The anger stems from reports that several Jewish groups took a particular interest in defeating Georgia Rep. Cynthia A. McKinney and Alabama Rep. Earl F. Hilliard, two Democrats who sided with the Palestinians in their conflict with Israel.

A handful of CBC members have approached the leadership, not to blame them for their members' losses, but to request meetings even a retreat to help ease the growing tensions between the Jewish and black factions within the party, staff members said Tuesday.


Veneman's diagnosis

Agriculture Secretary Ann M. Veneman said yesterday she has an early, treatable form of breast cancer and plans to begin treatment this week.

Miss Veneman, 53, said in a letter to colleagues at the department that she intended to continue as secretary during the treatment, but would be unable to travel for several weeks. "It is 98 percent curable and my doctors expect a complete recovery following treatment," she wrote.

The treatment will include a lumpectomy, a breast-saving type of cancer surgery in which only the lump is removed, followed by six weeks of radiation therapy, she said.

She identified the cancer as "ductal carcinoma in situ," tiny tumors that aren't invasive cancer and don't always become life-threatening. "While being diagnosed with cancer is not easy news to accept, I am grateful that it was not more serious and that with appropriate treatment, a full recovery is expected," she said.


Bean ball

George W. Bush wanted to be commissioner of baseball, but political hardball killed that dream, forcing Mr. Bush to seek other offices governor of Texas and president of the United States.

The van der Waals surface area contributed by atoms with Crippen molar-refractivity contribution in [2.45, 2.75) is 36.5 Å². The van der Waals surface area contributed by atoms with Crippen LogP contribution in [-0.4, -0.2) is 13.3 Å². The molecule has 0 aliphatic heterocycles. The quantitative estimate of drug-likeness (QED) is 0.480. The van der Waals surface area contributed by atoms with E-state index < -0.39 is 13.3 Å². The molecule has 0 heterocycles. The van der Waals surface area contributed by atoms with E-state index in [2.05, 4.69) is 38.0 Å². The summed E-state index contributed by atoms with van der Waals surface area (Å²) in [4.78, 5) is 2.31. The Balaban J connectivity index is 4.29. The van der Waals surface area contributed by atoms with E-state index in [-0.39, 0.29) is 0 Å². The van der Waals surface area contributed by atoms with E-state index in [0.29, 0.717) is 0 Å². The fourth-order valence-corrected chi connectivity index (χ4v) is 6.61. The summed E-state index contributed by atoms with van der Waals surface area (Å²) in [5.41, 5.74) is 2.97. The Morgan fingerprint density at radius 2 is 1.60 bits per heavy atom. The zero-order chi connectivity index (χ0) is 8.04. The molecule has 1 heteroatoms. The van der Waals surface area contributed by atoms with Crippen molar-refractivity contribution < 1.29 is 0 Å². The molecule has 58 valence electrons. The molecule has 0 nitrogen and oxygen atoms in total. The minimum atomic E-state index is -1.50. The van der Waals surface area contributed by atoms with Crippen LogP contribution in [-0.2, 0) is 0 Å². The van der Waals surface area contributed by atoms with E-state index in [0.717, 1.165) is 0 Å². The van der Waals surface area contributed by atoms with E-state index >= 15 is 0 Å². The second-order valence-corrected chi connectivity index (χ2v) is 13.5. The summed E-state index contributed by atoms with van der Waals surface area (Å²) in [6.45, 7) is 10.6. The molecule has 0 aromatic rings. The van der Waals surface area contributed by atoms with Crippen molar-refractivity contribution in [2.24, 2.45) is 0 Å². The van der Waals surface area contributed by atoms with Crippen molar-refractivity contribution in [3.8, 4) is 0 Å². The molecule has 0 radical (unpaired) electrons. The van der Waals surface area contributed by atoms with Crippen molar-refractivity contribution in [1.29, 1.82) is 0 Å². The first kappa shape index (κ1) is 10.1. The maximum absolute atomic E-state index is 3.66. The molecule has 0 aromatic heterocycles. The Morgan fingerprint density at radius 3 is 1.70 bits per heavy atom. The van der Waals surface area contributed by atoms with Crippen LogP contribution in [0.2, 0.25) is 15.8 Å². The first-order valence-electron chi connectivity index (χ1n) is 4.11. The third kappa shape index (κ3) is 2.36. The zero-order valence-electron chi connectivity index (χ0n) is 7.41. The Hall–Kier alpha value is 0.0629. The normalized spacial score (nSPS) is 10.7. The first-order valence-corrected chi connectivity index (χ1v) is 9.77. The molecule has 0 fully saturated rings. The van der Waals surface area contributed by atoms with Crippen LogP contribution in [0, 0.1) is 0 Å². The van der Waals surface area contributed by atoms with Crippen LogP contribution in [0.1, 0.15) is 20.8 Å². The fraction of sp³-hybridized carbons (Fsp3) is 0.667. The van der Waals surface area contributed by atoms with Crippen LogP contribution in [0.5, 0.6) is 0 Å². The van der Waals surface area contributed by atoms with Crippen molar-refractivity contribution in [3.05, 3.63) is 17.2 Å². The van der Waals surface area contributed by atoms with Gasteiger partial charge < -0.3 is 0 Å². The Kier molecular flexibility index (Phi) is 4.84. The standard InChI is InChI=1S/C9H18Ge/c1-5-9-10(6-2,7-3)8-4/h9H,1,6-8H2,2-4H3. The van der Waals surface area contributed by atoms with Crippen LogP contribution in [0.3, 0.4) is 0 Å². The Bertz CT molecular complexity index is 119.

At least that's how former baseball Commissioner Fay Vincent tells the story in his new book, "The Last Commissioner." Passages from the book concerning Mr. Bush were printed in the Milwaukee Journal yesterday and reported at www.msn.espn.go.com.

"Fay, what do you think about me becoming commissioner?" Mr. Bush supposedly asked Mr. Vincent several months after Mr. Vincent was forced out as commissioner in September 1992. Mr. Bush owned the Texas Rangers at the time.

"I think it's a great idea," Mr. Vincent said.

"Do you think I'd make a good commissioner?" Mr. Bush asked Mr. Vincent.

"Absolutely," Mr. Vincent answered. "You're smart. You love baseball. Is it something you want?"

Replied Mr. Bush: "Well, I've been thinking about it. [Bud] Selig tells me that he would love to have me be commissioner and he tells me that he can deliver it."

Mr. Vincent, who blames Mr. Selig for his ouster, says Mr. Bush's comment set off alarm bells in his head. Mr. Selig, owner of the Milwaukee Brewers and acting commissioner at the time, eventually took the job for himself.


Back up to 70%

President Bush's job-approval rating is 70 percent in the latest CNN-USA Today-Gallup Poll, his highest mark since late July.

The survey also found overwhelming support for Mr. Bush's tough stance on Iraq, with more than seven in 10 Americans agreeing that Saddam Hussein will use weapons of mass destruction against the United States if military action is not taken.


Trend reversed

Connecticut Gov. John G. Rowland, a Republican, can breathe a little easier after hearing the results of the latest poll from the University of Connecticut.

Mr. Rowland has seen a 31-point lead over Democrat Bill Curry slowly shrink since the beginning of the year. In April, the margin was 25 percentage points. In July, it was 15. And two weeks ago, Mr. Curry trailed by only 9 points.

But the latest survey, conducted Sept. 13-16, showed Mr. Rowland's lead growing to 14 points, 43 percent to 29 percent.